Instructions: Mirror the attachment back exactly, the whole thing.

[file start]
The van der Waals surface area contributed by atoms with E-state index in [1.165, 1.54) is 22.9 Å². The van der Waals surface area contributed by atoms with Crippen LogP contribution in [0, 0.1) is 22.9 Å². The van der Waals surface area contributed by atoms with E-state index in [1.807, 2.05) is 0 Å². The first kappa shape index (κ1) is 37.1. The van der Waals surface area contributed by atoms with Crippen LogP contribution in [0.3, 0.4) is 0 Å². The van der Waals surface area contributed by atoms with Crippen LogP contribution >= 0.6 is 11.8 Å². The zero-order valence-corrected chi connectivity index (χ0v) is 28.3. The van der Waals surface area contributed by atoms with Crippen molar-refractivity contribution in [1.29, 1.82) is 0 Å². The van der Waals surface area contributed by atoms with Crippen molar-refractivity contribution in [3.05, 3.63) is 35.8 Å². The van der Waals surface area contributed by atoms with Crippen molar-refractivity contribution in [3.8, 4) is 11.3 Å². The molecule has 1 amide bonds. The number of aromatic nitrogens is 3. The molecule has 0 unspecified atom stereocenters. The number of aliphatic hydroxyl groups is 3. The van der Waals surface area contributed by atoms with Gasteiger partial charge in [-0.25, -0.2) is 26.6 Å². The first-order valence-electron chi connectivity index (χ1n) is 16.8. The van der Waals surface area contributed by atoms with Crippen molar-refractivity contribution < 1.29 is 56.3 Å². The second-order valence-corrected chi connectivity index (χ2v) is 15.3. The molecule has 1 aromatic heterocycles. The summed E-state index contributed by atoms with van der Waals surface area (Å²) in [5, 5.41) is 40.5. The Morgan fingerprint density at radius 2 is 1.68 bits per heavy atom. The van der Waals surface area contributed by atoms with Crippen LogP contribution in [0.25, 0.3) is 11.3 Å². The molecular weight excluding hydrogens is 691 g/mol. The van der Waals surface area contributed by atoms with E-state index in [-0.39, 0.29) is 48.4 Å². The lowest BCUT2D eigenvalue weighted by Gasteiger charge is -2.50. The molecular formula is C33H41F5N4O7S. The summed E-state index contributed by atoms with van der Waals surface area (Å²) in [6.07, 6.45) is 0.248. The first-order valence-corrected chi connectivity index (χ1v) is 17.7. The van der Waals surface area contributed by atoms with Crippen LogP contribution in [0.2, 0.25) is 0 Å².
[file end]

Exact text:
The van der Waals surface area contributed by atoms with E-state index in [1.165, 1.54) is 22.9 Å². The van der Waals surface area contributed by atoms with Crippen LogP contribution in [0, 0.1) is 22.9 Å². The van der Waals surface area contributed by atoms with E-state index in [1.807, 2.05) is 0 Å². The first kappa shape index (κ1) is 37.1. The van der Waals surface area contributed by atoms with Crippen LogP contribution in [0.3, 0.4) is 0 Å². The van der Waals surface area contributed by atoms with Crippen LogP contribution >= 0.6 is 11.8 Å². The zero-order valence-corrected chi connectivity index (χ0v) is 28.3. The van der Waals surface area contributed by atoms with Crippen molar-refractivity contribution in [1.29, 1.82) is 0 Å². The van der Waals surface area contributed by atoms with Crippen molar-refractivity contribution in [3.05, 3.63) is 35.8 Å². The van der Waals surface area contributed by atoms with Crippen molar-refractivity contribution in [3.8, 4) is 11.3 Å². The molecule has 1 amide bonds. The number of aromatic nitrogens is 3. The molecule has 0 unspecified atom stereocenters. The number of aliphatic hydroxyl groups is 3. The van der Waals surface area contributed by atoms with Gasteiger partial charge in [-0.25, -0.2) is 26.6 Å². The first-order valence-electron chi connectivity index (χ1n) is 16.8. The van der Waals surface area contributed by atoms with Crippen molar-refractivity contribution < 1.29 is 56.3 Å². The second-order valence-corrected chi connectivity index (χ2v) is 15.3. The molecule has 1 aromatic heterocycles. The summed E-state index contributed by atoms with van der Waals surface area (Å²) in [5, 5.41) is 40.5. The Morgan fingerprint density at radius 2 is 1.68 bits per heavy atom. The van der Waals surface area contributed by atoms with Crippen LogP contribution in [0.25, 0.3) is 11.3 Å². The molecular weight excluding hydrogens is 691 g/mol. The van der Waals surface area contributed by atoms with E-state index in [-0.39, 0.29) is 48.4 Å². The lowest BCUT2D eigenvalue weighted by Gasteiger charge is -2.50. The molecular formula is C33H41F5N4O7S. The summed E-state index contributed by atoms with van der Waals surface area (Å²) in [6.07, 6.45) is 0.248. The first-order valence-corrected chi connectivity index (χ1v) is 17.7. The van der Waals surface area contributed by atoms with Crippen LogP contribution in [0.2, 0.25) is 0 Å².